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MPs grill ambulance boss over Norfolk’s poor response times

PUBLISHED: 17:40 14 October 2011

The chief executive of the region’s ambulance service has been grilled by MPs over Norfolk’s poor response times.

North Norfolk MP Norman Lamb was one of two MPs who secured the meeting with Hayden Newton, chief executive of the East of England Ambulance Service NHS Trust (EEAST), after concerns were raised over response times in Norfolk and Suffolk, and long delays in sending out back-up ambulances to transport people to hospital.

The service has to reach 75pc of the most serious “category A” calls within eight minutes.

But this target only has to be met on a region-wide basis, and the very latest figures show that from October 2010 to September 2011, the trust did not manage to meet this target in any month in Norfolk.

And only in August and September 2011 has it managed to exceed that threshold in Suffolk.

Back-up ambulance delays are also a concern and in August the Evening News told how a Thorpe Village FC footballer whose leg was broken during a match had to lie in the middle of the pitch for an hour and a quarter for an ambulance to arrive.

Paramedics in a response car arrived at the sports ground on the outskirts of Norwich within minutes of the 999 call, but Ryan Smith, from Catton, was left on the pitch in agony as an ambulance could not be sent until more than an hour later.

Mr Lamb, who was accompanied by Central Suffolk and North Ipswich MP Dan Poulter at the meeting, said there was recognition at the meeting that the region-wide target had been detrimental and unfair to rural areas.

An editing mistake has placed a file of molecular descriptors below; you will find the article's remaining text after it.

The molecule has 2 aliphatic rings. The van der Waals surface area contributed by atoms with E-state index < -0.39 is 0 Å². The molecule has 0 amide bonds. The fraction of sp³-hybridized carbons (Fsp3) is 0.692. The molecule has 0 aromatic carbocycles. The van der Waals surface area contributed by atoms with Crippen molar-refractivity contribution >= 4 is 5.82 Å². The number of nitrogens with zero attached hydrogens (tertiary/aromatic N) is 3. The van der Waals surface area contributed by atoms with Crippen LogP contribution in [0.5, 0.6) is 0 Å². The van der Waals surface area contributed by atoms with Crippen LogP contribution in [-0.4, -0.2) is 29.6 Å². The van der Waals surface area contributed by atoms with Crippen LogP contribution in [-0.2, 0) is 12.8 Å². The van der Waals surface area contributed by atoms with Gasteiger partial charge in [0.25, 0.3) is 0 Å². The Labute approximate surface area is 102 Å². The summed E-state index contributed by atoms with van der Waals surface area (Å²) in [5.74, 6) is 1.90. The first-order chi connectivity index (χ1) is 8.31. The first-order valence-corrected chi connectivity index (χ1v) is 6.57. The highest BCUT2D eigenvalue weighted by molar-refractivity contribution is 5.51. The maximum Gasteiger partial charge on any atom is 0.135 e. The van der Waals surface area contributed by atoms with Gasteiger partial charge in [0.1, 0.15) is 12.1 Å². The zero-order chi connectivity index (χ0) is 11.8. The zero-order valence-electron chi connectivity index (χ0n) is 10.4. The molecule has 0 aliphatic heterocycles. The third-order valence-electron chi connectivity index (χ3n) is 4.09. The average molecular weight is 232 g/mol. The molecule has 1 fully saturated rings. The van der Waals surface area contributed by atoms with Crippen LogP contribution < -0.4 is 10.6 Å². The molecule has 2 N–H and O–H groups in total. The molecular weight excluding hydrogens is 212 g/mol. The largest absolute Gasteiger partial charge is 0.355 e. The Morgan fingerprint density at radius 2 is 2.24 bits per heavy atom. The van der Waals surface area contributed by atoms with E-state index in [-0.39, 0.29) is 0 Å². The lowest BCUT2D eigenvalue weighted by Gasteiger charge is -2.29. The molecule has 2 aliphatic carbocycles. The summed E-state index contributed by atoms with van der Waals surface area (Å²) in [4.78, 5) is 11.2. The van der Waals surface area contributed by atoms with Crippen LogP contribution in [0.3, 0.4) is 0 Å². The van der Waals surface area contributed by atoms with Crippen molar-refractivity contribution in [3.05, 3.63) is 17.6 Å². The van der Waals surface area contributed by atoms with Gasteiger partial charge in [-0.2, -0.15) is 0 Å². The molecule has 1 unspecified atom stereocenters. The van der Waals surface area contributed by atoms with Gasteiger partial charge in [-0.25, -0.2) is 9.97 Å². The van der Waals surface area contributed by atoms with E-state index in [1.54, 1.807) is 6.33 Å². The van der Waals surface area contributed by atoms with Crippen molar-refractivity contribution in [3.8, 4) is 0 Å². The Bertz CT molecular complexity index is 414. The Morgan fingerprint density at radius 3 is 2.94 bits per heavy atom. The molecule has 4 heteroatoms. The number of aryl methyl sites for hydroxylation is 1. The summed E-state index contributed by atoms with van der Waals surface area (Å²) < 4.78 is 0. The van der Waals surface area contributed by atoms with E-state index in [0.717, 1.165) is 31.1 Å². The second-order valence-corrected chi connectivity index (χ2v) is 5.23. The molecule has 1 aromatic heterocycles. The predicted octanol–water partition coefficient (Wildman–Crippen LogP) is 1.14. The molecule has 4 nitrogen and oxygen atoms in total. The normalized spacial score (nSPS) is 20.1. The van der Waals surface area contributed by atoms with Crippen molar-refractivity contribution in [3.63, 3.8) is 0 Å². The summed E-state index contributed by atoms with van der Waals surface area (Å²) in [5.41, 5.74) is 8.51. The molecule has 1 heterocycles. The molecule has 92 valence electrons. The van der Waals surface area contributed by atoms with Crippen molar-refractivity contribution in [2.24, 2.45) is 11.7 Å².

He said: “We made it abundantly clear that we did not feel that the service was at an acceptable level at present in rural areas and they accepted that there has been short falls which mean patients have been left too long.”

Mr Lamb also revealed he has reported the issue to the Care Quality Commission and he will be requesting an update in six months from the ambulance service, to see if the situation improves.

Following the meeting, Mr Newton said there has been a steady improvement in response times across the trust since 2006, particularly in Norfolk and Suffolk, but hard work was still going on to build on these improvements.

He said: “Evidence shows we are actually treating more patients faster than ever before with ever more sophisticated clinical care. This is against more stringent time and quality targets – the toughest in the world – and record demand following a 15pc rise in the number of calls in the last three years. The trust continues to exceed its response time targets across the region thanks to the hard work of our staff and volunteers.

“As a direct result in recent months of significantly improving the times it takes to reach the highest priority patients – life threatening category A calls – we recognise providing speedy back up ambulances to transport patients to hospital has become an issue, but we are working hard to address this with a comprehensive, robust plan which includes a range of initiatives to ensure more resources are readily available.”

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